Heartbreaking Pic Shows Dead Baby Turtle Found With 104 Plastic Pieces In Belly

The viral photo shows the dead turtle next to the plastic fragments it swallowed

Heartbreaking Pic Shows Dead Baby Turtle Found With 104 Plastic Pieces In Belly

A photograph that is viral online shows a baby turtle next to the plastic it swallowed.

A baby turtle that washed up in Boca Raton, Florida, died shortly after it was found by the Gumbo Limbo Nature Center last week. The loggerhead sea turtle was found with 104 pieces of plastic in its stomach that it ate while swimming in the ocean, reports Today.

A heartbreaking photograph, shared by the Gumbo Limbo Nature Center on Facebook on Tuesday shows the baby turtle, no bigger than the palm of a hand, lying next to the plastic fragments it swallowed. The picture has since gone viral online, collecting a ton of outraged and concerned comments.

According to CNN, the baby turtle was examined by Emily Mirowski, a sea turtle rehabilitation assistant at the center, before it died.

"It was weak and emaciated. I could just tell it wasn't doing well," Ms Mirowski told CNN. A dissection of its stomach after it died revealed 104 pieces of plastic, ranging from bottle caps to balloons. Ms Mirowski explained that having plastic in their belly makes baby turtles think they are full. As a result, they don't eat and don't receive the nutrition they need.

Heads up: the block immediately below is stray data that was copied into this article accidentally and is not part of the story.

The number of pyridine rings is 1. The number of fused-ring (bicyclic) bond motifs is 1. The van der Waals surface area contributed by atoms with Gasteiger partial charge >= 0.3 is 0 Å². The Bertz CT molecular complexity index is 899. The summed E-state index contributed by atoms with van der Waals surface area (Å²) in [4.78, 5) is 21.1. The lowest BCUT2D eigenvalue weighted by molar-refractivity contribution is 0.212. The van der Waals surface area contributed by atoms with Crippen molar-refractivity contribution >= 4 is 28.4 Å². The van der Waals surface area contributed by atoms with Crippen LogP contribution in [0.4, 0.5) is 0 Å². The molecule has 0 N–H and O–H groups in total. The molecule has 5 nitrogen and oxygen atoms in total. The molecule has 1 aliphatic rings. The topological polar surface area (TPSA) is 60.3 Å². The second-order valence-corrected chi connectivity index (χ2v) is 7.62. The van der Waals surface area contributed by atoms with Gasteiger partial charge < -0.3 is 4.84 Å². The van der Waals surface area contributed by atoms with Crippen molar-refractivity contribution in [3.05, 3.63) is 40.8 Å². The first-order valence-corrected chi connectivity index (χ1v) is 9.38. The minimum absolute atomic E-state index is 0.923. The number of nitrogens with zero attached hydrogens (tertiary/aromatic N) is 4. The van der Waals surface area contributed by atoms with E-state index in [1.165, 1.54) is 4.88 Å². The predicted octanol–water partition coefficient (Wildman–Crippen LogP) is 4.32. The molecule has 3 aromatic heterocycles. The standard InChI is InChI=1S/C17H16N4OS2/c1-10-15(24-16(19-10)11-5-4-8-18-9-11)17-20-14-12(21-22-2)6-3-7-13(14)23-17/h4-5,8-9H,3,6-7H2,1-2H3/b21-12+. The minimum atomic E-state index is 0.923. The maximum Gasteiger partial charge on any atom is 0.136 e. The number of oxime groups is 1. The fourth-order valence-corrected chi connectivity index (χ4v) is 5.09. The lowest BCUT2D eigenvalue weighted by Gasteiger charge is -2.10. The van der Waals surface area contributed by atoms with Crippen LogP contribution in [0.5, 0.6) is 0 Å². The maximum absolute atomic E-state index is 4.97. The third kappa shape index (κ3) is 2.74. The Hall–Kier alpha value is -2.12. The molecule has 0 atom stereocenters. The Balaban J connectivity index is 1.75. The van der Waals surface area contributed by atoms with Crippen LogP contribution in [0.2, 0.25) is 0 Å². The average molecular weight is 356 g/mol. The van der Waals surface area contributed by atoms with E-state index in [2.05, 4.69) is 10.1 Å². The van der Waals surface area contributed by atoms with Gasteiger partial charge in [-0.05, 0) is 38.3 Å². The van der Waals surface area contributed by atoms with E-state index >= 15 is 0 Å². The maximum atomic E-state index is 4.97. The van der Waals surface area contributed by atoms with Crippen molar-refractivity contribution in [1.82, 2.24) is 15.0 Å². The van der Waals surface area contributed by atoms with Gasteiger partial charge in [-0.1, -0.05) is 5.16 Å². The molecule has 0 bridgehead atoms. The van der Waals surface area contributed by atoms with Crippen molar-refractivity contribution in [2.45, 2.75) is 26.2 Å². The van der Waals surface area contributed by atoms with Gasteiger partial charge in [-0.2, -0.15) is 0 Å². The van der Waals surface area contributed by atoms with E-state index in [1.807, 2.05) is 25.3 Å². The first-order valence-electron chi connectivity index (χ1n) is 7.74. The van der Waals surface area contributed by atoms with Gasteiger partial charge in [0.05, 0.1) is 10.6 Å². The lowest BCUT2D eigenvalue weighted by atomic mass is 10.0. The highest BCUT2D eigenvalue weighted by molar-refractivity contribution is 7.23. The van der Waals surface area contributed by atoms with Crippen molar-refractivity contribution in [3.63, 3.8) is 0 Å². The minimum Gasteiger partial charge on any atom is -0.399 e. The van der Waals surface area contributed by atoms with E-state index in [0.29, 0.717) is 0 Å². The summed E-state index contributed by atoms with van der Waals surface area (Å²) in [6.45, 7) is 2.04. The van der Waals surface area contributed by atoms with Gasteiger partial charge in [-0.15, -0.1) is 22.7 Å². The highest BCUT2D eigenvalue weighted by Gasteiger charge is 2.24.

"It was really heartbreaking," she said. "But it's something we've seen for several years and we're just glad people are finally seeing this image and hopefully it's raising awareness."

The incident highlights the toll that plastic pollution takes on the environment and wildlife. According to Gumbo Limbo Nature Center, all of the turtles that died during washback season had plastic in their intestinal tracts. Washback season is when baby turtles that have made it to the ocean are washed back to shore because of heavy winds.

"Unfortunately, not every washback survives. 100% of our washbacks that didn't make it had plastic in their intestinal tracts," the center said.

Each year, thousands of marine turtles die after consuming or becoming entangled in plastic. According to the United Nations, there will be more plastic than fish in the world's oceans by 2050 if current trends of using single-use plastics continue.

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